The Friday Book
After the publication of his monumental work Letters: A Novel (1979), when John Barth was asked the inevitable interviewer question about what he was working on, he replied that he was ready for a sabbatical from such sustained impositions on the reader’s attention. Indeed, in 1982, he published a novel entitled Sabbatical. This collection of essays, ranging from one of his first college lectures, given soon after the publication of The Sot-Weed Factor (1960), up to a lecture given in 1983 in Morocco, on his obsessive love affair with Scheherazade, is in many ways a continuation of that sabbatical—a kind of breathing spell wherein he has gone back through more than twenty years’ worth of lectures and essays and pulled them together. It is the first time that Barth has done this, and his admirers, as well as followers of the current trends of postmodernist fiction, should be grateful to have these scattered pieces collected in a single volume.
Barth calls these selections “Friday pieces” for the same reason that J. D. Salinger once called a collection of nine stories Nine Stories—it is the simplest, most straightforward title. Barth explains in his prefatory statement entitled “The Title of This Book” that for the past several years his habit has been to spend Monday through Thursday mornings writing fiction, refreshing himself on Friday mornings with another kind of writing, preferably nonfiction. After playing a self-referential prefatory game with the title and subtitle of his book, as well as writing a preface about prefaces, Barth begins this collection with an essay that he wrote in 1982 for the The New York Times Book Review for a series called “The Making of a Writer.” It is, with the exception of his inclusion of himself in some of his works, the closest thing to an autobiographical sketch that he has written. The rest of the pieces in the collection are arranged in chronological order. The explanatory headnotes that accompany them are helpful in that they give a running commentary on Barth’s development as a writer, from his first real experiment with mythic-historical fiction up to his most recent work. They also express Barth’s often bemused attitude toward his own ideas and efforts as he struggles to come to terms with the metaphysical assumptions and technical conventions of fiction.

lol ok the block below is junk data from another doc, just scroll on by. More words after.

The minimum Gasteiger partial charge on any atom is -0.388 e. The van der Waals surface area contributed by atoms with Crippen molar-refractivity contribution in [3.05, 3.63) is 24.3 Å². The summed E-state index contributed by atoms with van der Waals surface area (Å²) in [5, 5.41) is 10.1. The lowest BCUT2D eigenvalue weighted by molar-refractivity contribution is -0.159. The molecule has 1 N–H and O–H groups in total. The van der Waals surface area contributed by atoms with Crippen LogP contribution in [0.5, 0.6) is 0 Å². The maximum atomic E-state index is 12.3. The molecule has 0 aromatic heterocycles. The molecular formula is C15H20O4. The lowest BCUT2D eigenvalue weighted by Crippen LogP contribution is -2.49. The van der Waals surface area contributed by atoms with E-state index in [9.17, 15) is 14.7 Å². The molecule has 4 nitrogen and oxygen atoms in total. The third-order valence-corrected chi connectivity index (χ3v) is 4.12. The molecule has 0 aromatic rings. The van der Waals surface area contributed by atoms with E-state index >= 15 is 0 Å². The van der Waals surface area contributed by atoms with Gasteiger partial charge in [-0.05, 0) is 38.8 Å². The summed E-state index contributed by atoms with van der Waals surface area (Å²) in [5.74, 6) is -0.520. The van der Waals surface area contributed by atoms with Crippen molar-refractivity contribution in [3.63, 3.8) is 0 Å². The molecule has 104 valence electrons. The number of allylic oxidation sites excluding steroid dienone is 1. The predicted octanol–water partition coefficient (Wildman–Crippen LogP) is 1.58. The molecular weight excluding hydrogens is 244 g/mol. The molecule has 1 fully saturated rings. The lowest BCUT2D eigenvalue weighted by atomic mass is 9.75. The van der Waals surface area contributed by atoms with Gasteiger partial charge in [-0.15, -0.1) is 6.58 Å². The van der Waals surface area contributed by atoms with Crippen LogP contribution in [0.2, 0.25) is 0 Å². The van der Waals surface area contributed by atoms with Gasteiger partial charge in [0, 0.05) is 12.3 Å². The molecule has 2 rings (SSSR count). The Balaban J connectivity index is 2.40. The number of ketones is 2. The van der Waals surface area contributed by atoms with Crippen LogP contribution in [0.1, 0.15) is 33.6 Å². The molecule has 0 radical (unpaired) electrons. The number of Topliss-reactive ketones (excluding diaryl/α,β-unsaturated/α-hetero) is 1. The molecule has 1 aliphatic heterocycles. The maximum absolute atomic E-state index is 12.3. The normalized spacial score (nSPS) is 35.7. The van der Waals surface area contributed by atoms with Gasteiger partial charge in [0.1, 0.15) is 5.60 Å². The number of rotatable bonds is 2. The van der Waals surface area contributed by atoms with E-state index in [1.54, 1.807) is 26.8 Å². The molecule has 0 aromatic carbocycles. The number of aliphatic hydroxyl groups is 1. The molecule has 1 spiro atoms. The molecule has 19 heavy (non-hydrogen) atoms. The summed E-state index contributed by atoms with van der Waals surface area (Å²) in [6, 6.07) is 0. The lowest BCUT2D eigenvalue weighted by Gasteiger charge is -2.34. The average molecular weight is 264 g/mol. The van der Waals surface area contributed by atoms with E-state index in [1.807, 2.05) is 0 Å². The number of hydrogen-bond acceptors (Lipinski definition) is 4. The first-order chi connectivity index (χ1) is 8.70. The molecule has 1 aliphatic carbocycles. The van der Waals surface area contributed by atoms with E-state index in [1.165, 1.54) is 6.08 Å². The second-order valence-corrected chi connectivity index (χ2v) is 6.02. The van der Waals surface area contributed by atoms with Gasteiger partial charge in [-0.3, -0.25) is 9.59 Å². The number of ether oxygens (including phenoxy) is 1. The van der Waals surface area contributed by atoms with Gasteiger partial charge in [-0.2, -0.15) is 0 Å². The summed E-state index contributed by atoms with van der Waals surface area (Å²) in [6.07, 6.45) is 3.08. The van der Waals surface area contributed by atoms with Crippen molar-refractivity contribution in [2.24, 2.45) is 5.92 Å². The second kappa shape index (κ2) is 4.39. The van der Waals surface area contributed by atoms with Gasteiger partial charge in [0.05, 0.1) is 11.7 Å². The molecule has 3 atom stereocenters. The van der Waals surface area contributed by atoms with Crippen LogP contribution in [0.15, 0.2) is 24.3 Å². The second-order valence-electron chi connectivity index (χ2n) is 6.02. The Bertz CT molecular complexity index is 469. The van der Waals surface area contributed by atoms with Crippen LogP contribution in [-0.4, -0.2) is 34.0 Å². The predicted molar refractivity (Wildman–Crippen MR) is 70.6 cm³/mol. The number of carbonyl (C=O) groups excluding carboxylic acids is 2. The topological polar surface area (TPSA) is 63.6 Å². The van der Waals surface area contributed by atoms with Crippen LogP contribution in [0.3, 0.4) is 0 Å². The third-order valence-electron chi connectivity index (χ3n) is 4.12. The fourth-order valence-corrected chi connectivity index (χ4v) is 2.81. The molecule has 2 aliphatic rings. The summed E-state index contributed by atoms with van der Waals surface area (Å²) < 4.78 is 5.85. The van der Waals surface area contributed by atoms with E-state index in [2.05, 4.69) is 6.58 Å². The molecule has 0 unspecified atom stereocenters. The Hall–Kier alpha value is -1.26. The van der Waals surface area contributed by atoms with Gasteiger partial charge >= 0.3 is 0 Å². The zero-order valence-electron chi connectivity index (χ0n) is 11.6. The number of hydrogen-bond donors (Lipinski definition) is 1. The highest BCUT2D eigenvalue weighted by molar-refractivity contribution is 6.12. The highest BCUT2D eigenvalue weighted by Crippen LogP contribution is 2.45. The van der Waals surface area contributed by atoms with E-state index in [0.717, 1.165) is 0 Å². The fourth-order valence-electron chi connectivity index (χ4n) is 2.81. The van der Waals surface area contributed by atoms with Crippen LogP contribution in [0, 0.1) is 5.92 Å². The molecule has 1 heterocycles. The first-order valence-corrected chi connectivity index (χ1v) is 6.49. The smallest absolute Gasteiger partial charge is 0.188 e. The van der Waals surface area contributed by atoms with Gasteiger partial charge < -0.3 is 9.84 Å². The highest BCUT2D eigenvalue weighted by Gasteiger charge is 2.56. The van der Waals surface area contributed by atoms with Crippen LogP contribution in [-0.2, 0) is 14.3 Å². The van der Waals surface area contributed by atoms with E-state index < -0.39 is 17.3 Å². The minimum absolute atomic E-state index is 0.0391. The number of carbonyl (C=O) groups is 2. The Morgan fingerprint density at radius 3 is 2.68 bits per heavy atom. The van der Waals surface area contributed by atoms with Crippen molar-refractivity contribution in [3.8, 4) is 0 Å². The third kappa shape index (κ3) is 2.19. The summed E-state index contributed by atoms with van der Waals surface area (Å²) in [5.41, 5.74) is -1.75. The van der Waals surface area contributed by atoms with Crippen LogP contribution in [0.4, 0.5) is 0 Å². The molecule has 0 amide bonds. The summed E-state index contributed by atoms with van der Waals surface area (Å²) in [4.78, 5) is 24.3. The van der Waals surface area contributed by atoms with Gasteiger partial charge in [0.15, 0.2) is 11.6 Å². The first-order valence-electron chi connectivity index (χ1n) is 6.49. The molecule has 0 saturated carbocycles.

Barth announces his continuing point of view about fiction in his opening piece, “How to Make a Universe,” in which he asserts that the novelist is like God and God is like a novelist, for the universe itself is like a novel. Barth makes this venerable notion his own with a vengeance, insisting that the novel is not the view of a universe but rather a universe itself. This is a common theme of postmodernist fiction, from Jorge Luis Borges to William H. Gass. It is a theme that Barth echoes in his best-known essay, “The Literature of Exhaustion,” and its sequel, “The Literature of Replenishment,” both of which originally appeared in The Atlantic. In the first, he pays homage to Borges and Vladimir Nabokov, in whom he perceives sympathy for his own reflexive point of view. This often-anthologized essay, Barth says, has been widely misunderstood, for in it he did not mean to suggest that all subjects suitable for literature have been exhausted, but rather he wants to remind readers of what Borges and Nabokov have always known—that is, that literature springs from the conventions of literature itself and that all writers are annotators of preexisting archetypes. Here Barth also announces his interest, exploited in Lost in the Funhouse (1968), in frame tales (stories within stories) and the notion of infinite regress in fiction—the reflexivity that so fascinates Borges and Nabokov.
Barth intends “The Literature of Replenishment” to serve as a corrective to its famous predecessor. Here, for the most part, is a rather conventional scholarly, critical account of various attempts at defining “postmodernism”—a term with which Barth flirts throughout the essays in this book. Barth believes that postmodernism points to something more than merely an increase in the reflexivity of fiction, more than the pushing of the modernist tenets of James Joyce, William Faulkner, and others to sometimes excessive extremes. He does not, however, make clear what this “more” really is, except to cite such writers as Italo Calvino and Gabriel García Márquez as writers who have been able to synthesize the ancient storyteller’s art and the reflexivity of postmodernism. For Barth, the first requirement of the fiction maker is the ability to tell a...
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